Each line represents a fixed allele difference, from 0.05 at the bottom, to 0.95 at the top, and the x-axis is the average allele frequency between populations. We see that for small differences, the actual frequencies matter little, but for moderate to large allele differences, allele frequencies near the extremes have a large effect.
Note that this is information per allele, and thus not ESI (which is the expected information from observing the site, in other words a weighted average over all alleles).
Hi everyone, new to haskell and trying to open my .hs file.
I've tried ":cd" and ":L" both the haskell platform and my .hs file is on my desktop.
Any help would be appreciated, Thanks all.submitted by Rifaz1
[link] [2 comments]
A few weeks ago I asked people to predict, without trying it first, what this would print:perl -le 'print(two + two == five ? "true" : "false")'
(If you haven't seen this yet, I recommend that you guess, and then test your guess, before reading the rest of this article.)
People familiar with Perl guess that it will print true; that is what I guessed. The reasoning is as follows: Perl is willing to treat the unquoted strings two and five as strings, as if they had been quoted, and is also happy to use the + and == operators on them, converting the strings to numbers in its usual way. If the strings had looked like "2" and "5" Perl would have treated them as 2 and 5, but as they don't look like decimal numerals, Perl interprets them as zeroes. (Perl wants to issue a warning about this, but the warning is not enabled by default. Since the two and five are treated as zeroes, the result of the == comparison are true, and the string "true" should be selected and printed.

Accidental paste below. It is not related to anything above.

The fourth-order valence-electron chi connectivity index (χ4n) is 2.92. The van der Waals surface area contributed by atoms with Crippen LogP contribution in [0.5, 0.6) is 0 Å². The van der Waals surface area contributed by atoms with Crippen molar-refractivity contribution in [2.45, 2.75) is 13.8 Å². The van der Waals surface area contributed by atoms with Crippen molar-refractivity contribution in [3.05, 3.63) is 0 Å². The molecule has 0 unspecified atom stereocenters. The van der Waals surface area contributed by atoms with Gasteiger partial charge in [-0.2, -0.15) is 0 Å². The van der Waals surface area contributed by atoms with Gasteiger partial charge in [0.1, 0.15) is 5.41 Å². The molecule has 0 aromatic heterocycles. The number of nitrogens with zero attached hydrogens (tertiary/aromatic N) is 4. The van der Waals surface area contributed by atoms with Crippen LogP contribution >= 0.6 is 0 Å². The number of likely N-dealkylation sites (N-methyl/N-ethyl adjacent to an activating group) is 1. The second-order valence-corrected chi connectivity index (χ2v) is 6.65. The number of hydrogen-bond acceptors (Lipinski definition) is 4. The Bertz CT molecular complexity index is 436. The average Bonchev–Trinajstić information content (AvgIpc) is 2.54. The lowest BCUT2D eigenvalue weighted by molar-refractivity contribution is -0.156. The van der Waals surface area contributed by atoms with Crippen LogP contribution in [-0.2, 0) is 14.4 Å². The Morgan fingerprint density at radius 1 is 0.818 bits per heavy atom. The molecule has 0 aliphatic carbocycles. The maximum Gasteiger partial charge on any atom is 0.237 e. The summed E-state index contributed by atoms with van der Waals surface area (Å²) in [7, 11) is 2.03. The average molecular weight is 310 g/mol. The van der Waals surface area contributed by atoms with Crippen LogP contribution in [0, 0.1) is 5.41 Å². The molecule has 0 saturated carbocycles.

So far this is a little bit odd, but not excessively odd; it's the sort of thing you expect from programming languages, all of which more or less suck. For example, Python's behavior, although different, is about equally peculiar. Although Python does require that the strings two and five be quoted, it is happy to do its own peculiar thing with "two" + "two" == "five", which happens to be false: in Python the + operator is overloaded and has completely different behaviors on strings and numbers, so that while in Perl "2" + "2" is the number 4, in Python is it is the string 22, and "two" + "two" yields the string "twotwo". Had the program above actually printed true, as I expected it would, or even false, I would not have found it remarkable.
However, this is not what the program does do. The explanation of two paragraphs earlier is totally wrong. Instead, the program prints nothing, and the reason is incredibly convoluted and bizarre.